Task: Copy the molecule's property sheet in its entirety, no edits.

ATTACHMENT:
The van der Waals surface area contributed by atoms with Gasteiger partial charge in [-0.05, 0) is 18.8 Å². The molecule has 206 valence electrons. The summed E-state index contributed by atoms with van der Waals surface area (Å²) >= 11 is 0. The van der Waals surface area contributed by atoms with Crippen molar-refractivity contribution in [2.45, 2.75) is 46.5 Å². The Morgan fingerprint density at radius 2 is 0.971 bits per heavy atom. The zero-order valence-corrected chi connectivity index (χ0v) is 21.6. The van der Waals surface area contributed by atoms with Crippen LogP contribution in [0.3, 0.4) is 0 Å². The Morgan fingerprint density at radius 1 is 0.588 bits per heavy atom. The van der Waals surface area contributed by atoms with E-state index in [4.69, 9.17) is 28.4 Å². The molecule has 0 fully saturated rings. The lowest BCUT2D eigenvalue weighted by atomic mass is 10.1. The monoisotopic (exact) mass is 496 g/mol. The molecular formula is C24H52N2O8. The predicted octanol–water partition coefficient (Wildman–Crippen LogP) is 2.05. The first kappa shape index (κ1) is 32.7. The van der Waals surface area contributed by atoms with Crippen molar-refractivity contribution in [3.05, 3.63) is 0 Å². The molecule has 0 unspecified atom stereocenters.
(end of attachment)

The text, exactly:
The van der Waals surface area contributed by atoms with Gasteiger partial charge in [-0.05, 0) is 18.8 Å². The molecule has 206 valence electrons. The summed E-state index contributed by atoms with van der Waals surface area (Å²) >= 11 is 0. The van der Waals surface area contributed by atoms with Crippen molar-refractivity contribution in [2.45, 2.75) is 46.5 Å². The Morgan fingerprint density at radius 2 is 0.971 bits per heavy atom. The zero-order valence-corrected chi connectivity index (χ0v) is 21.6. The van der Waals surface area contributed by atoms with Crippen LogP contribution in [0.3, 0.4) is 0 Å². The Morgan fingerprint density at radius 1 is 0.588 bits per heavy atom. The van der Waals surface area contributed by atoms with E-state index in [4.69, 9.17) is 28.4 Å². The molecule has 0 fully saturated rings. The lowest BCUT2D eigenvalue weighted by atomic mass is 10.1. The monoisotopic (exact) mass is 496 g/mol. The molecular formula is C24H52N2O8. The predicted octanol–water partition coefficient (Wildman–Crippen LogP) is 2.05. The first kappa shape index (κ1) is 32.7. The van der Waals surface area contributed by atoms with Crippen molar-refractivity contribution in [3.05, 3.63) is 0 Å². The molecule has 0 unspecified atom stereocenters.